In another example of award winning script-writing, the following (which was probably not meant as to be viewed as sex talk but did immediately follow the hologram whisk porn) is said to Hero-Man by Scientist-Woman.
“I didn’t have a chance to ionise your particles.”
A highly convenient and welcome speeding up of things occurs, as the cops now magically know the location of Slash Gallagher’s Lair.
Hero-man electrocutes Hat, and throws Eye-Patch in Slash’s crème freche machine. When he emerges with his head looking like a breaded ham, he dies…beautifully.
The following is his chosen death pose, and no I didn’t just pause it and pick something silly looking, he contorts himself in to this shape and stays there.
So Hero-gram and Holo-Slash duke it out and, much to Slash’s surprise, Hero-Man punches Slash through the air and in to…
Hero-Man, in one of the many ‘fuck you, audience‘ moments can now throw fire balls and electricity bolts from his hands.
I know, I know. But seriously, by this stage I was long past trying to apply sense to anything, so just go with it.
He uses his newly discovered abilities to best Slash in an epic duel, and wins the day. This ends with Hero-Man, which I think I already spoiled, putting Slash Gallagher in a jar (I said just go with it). Hero-Man wanders outside and, probably for contractual reasons, blows up one last car, except this car contains the mayor of the city who now, free of enemies, wants to become king.
Then, absolutely definitely the best ever line of the movie is spoken;
“My God Dakota, what are we going to do now?”
Cut to credits.
God damn it that was difficult…
Seriously, describing the events of this movie was almost as exhausting as watching it.
But why? Hologram Man and it’s balls-out lunacy, should have been so stupendously incredible that I could have retired from looking at movies and stabbed myself in both eyes. So why do I feel like I deserve, and would happily accept a lobotomy?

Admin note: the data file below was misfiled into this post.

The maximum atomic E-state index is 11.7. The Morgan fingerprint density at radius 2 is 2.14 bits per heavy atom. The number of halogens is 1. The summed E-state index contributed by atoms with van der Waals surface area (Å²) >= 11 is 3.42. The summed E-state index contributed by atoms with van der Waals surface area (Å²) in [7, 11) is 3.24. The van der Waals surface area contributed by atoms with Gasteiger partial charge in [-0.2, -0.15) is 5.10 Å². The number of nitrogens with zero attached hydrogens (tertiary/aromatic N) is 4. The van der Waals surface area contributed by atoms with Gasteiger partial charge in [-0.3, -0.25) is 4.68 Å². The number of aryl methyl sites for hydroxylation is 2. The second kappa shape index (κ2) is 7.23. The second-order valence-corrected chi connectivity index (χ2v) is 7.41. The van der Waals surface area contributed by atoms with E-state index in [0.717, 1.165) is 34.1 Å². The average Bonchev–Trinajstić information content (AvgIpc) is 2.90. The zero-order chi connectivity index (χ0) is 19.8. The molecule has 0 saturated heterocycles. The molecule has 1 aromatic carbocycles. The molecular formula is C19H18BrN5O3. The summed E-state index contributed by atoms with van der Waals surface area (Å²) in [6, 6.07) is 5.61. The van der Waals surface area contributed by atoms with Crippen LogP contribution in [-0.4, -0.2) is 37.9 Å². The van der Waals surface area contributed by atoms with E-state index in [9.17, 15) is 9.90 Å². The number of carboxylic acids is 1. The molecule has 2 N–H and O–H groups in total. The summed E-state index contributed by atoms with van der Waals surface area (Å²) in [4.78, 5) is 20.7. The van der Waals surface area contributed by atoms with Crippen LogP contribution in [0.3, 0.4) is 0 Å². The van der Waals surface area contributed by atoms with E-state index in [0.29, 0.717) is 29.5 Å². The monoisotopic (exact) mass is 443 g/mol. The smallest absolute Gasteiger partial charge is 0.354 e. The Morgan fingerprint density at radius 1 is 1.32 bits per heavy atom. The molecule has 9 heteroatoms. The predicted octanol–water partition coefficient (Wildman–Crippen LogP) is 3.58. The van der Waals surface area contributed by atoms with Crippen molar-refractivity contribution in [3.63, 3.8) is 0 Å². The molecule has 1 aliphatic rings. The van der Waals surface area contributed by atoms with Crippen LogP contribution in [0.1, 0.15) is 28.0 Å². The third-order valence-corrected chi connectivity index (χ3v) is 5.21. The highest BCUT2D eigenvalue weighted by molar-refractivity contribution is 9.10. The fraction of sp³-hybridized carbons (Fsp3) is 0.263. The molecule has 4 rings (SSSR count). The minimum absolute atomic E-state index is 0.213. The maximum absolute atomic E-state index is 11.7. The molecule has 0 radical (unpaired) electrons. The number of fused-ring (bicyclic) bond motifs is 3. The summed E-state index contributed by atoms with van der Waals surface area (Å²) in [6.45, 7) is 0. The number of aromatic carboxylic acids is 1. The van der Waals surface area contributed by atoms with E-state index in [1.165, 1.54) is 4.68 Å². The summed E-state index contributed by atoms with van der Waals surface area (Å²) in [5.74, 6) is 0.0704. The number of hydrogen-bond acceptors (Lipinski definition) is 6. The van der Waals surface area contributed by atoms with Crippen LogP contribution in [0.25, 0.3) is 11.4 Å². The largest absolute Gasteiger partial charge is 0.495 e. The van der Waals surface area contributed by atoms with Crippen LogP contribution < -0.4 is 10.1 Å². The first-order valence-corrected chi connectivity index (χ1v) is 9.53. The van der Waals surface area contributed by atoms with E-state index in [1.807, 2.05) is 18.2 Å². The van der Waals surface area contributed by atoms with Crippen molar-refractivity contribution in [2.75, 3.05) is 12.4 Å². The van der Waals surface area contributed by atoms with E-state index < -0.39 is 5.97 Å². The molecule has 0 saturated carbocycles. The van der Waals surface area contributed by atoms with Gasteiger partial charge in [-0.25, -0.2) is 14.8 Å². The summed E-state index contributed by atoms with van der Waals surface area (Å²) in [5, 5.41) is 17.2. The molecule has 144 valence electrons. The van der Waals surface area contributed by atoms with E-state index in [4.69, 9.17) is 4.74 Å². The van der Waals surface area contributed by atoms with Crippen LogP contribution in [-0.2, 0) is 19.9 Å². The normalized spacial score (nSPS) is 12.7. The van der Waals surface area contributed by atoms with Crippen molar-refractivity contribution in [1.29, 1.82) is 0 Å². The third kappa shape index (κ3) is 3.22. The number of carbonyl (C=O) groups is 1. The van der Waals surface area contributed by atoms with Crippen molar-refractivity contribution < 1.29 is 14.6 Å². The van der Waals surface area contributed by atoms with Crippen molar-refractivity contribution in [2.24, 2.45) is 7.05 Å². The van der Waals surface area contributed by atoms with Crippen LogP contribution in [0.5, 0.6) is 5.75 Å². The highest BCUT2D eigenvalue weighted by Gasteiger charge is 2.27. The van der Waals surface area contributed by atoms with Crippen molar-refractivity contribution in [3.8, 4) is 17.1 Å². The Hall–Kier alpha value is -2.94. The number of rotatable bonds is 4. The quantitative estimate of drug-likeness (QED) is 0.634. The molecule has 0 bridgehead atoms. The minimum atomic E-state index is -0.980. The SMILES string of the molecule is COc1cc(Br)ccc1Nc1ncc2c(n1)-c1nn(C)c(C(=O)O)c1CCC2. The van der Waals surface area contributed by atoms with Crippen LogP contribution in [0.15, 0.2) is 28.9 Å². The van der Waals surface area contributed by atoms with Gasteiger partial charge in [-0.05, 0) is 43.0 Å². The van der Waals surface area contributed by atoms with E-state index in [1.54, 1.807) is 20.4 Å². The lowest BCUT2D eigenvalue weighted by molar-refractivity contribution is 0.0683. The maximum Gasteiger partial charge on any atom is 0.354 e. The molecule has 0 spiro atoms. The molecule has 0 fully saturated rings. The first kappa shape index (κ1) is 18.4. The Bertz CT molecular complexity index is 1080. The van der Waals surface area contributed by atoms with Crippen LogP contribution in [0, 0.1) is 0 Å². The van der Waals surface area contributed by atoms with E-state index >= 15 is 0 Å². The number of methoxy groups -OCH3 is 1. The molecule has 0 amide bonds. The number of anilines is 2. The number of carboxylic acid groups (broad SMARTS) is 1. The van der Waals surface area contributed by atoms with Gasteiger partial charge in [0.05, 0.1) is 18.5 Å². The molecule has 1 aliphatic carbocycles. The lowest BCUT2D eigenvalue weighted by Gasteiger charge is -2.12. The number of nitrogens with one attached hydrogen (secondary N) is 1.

Well, the truth is…Hologram Man’s direct-to-DVD-ness, and it’s needy cries for attention in the form of rampant detonations actually bucked the trend and created an even more strenuous pile of shit than it should ever have been. It’s bizarre. It has everything any human being could ever hope for…explosions, the future, a death count in the hundreds, more explosions, virtual reality, and holographic fire-balls. So why the hell was it such a chore?
Am I the problem? Have I watched so much magnificent nonsense in my day that, like a primary school teacher who has done a twenty year stint and now hates the little fuckers, am jaded by it all?
I’m not so sure.
Actually, I think I know exactly what it was.
It was the explosions.
Yes, I think it had too many…(if I actually type these words will I explode?)…explosions (phew!) in the film.
It would seem that Hologram Man has proven once and for all that it is possible to feature too many things that go boom boom in one movie.
I know, you think this couldn’t be true, but let me explain something.
I counted the number of explosions that took place, diligently adding one to the counter every time an extra had his eyebrows singed, and never counting multiple angles of the same explosion. The results blew my mind.
The total explosion count for Hologram Man was a fairly staggering 33 explosions.
For one movie.
Given that this movie is 97 minutes long (including start and end credits) on average, an explosion occurs in Hologram Man…
Once every 2.94 minutes.
That is too much.
Ok, fair enough fucking eight of them happen before you’ve had a chance to breathe, but still. That’s a LOT of bang bang. And just like anything else awesome that just won’t stop, it eventually gets annoying.
Sorry explosions, but I got bored of you.
Which we can all agree isn’t natural.
After all, there can never be such a thing as too many explosions.
It’s worth noting that as stupid a film as this was, and as highly embarrassing it must have been for an actor to play the role of someone called ‘Slash Gallagher’, the screenplay AND story for ‘Hologram Man’ were written by this guy…